Sunday, February 21, 2010

Rachmaninoff, Chaikovskii, Auerbach at Kennedy Center

Denis Matsuev has some serious ideas about Rachmaninoff's Second Piano Concerto. He sees it not as the Second Symphony with piano accompaniment, but rather as a Prelude of massive size with orchestral connective tissue. He sees it as a work of sometimes unbearable momentum, and at other times of heart rending stillness. And he has the technique to back up these ideas--a hugely satisfying use-your-paw-to-press-the-note-down-as-far-as-it-goes sound that cuts through the orchestra like there's a whole "piano" section, exceeded only by a beguiling sensitivity that unabashedly steals your heart.

In short, after taking a lot of heat for schmaltzing up the Concertgebouw's program on Monday, I think its safe to say that Rachmaninoff has redeemed himself in DC's eyes.

The NSO, under the direction of James Gaffigan (any relation to this guy?) played with delicacy and distinction in many moments. But at other times, they seemed to turn Matsuev's crisp, driving sets into gluey, halting picks (volleyball metaphor FTW!). Not that its easy to maintain momentum over those expansive themes, but one wonders at what could be achieved with an orchestra matching the brilliant agility Matsuev was serving up.

Matsuev responded to ecstatic applause with this showpiece, providing me with cheesy encore #2 for the week. I mean, it's his right and all, but after being so blown away by his Rachmaninoff I was really jonesing for some more information about what he could do with, you know, teh serious music.

The opener was a fascinating piece called "Requiem for Icarus" by Lera Auerbach. There were passages that came off a bit clumsily in the NSO's hands, but the overall impression was searing and direct, particularly the chilling final section.

After the half was Chaikovskii (love that bad-ass spelling) #4. Quibbles in the first half be damned, this was an exquisitely executed performance from the NSO. The allegro was played with glorious, tense precision, giving way to a second movement of disarming simplicity of expression. I don't know what to say about that plucked business in the scherzo, but the finale was an all cylinder tour de force. Gaffigan has a keen sense of phrasing that feels at once driving and deeply intuitive.


CAC-NYC said...

More proof that the coolest people are into classical music. I just found out that Jason Bateman is 'obsessed' with classical.

Anonymous said...

Dear Jonathan,

I thought your readers would be interested in an upcoming concert at New York's Carnegie Hall. On April 8th, rising opera star Liam Bonner and Carnegie Mellon Philharmonic will perform a New York premiere of Jacob Druckman’s “Demos” (1992).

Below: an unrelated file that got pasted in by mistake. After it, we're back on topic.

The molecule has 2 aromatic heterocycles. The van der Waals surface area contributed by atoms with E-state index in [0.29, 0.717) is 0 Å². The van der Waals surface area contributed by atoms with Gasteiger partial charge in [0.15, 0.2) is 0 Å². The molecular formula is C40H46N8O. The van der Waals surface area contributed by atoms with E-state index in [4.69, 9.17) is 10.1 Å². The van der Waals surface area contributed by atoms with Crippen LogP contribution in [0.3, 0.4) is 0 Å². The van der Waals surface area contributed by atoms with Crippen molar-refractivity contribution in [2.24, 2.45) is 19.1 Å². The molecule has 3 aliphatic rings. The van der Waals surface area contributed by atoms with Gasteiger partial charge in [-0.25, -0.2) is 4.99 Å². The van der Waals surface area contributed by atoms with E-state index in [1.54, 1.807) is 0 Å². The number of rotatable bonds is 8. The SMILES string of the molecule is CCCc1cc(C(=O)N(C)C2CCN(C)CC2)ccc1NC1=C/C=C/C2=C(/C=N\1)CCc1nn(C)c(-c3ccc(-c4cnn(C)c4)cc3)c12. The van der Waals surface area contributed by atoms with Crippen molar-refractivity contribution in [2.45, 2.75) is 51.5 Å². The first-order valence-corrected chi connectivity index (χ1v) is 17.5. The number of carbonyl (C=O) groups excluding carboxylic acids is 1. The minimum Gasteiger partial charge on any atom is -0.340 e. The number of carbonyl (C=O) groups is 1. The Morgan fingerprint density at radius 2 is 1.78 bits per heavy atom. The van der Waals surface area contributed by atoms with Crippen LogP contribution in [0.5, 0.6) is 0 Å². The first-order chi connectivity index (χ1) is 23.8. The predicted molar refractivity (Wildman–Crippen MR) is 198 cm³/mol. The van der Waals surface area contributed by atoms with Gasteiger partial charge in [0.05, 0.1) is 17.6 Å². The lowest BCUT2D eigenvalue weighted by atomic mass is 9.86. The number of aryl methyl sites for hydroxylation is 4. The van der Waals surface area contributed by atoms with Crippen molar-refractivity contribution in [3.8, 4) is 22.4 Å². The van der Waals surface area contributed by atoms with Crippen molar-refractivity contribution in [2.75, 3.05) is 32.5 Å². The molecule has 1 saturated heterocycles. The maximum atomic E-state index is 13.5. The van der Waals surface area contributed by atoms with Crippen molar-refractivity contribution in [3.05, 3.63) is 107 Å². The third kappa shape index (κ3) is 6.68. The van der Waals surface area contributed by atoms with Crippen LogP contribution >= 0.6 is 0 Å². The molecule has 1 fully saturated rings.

The program of contemporary and Post-Romantic masterworks will also feature Mahler's "Lieder eines Farhrende Gesellen” and will close with Stravinsky's vibrant and fanciful "Petrouchka."
 Maestro Ronald Zollman will lead Bonner and the Carnegie Mellon Philharmonic, the flagship ensemble of Carnegie Mellon’s School of Music, in concert.

Opera News heralded Bonner, a Carnegie Mellon School of Music alumnus, for his "rich, versatile voice" and "beautiful instrument." The Washington Times said the rising baritone possesses a "deft comic touch backed by a hefty, well-supported instrument that would make for a wonderful Figaro."

Bonner recently made his Metropolitan Opera debut as Morales in "Carmen" and will join the company for its production of "Hamlet." He will make his role and company debut as Dottore Malatesta in "Don Pasquale" with Opera New Jersey.

In the 2008-09 season, Bonner made his European operatic debut as Guglielmo in "Così fan tutte" at English National Opera, returned to Houston Grand Opera for Claudio in "Béatrice et Bénédict" and Demetrius in "A Midsummer Night's Dream," and appeared in a gala concert with L'Opéra de Québec.

Feel free to contact me at You can also visit


Sara M. Harenchar
Carnegie Mellon University
College of Fine Arts
Media Relations

Additional Information:

The Carnegie Mellon Philharmonic is comprised of student musicians from across the United States and 19 foreign countries. Philharmonic performances have been received enthusiastically by audiences and critics at such prestigious institutions as New York City's Carnegie Hall, the Kennedy Center in Washington, D.C., Boston's Symphony Hall and Severance Hall in Cleveland. Its recordings appear on the Mode Records, New World Records, New Albion and Carnegie Mellon record labels. The orchestra has alumni in the New York Philharmonic, the Chicago Symphony Orchestra, the Metropolitan Opera Orchestra, the Pittsburgh Symphony Orchestra and the Seattle Symphony, among many others.

Anonymous said...

I miss you guys.
Are either of you still in NYC?
What other opera blogs do you recommend that cover MET productions?

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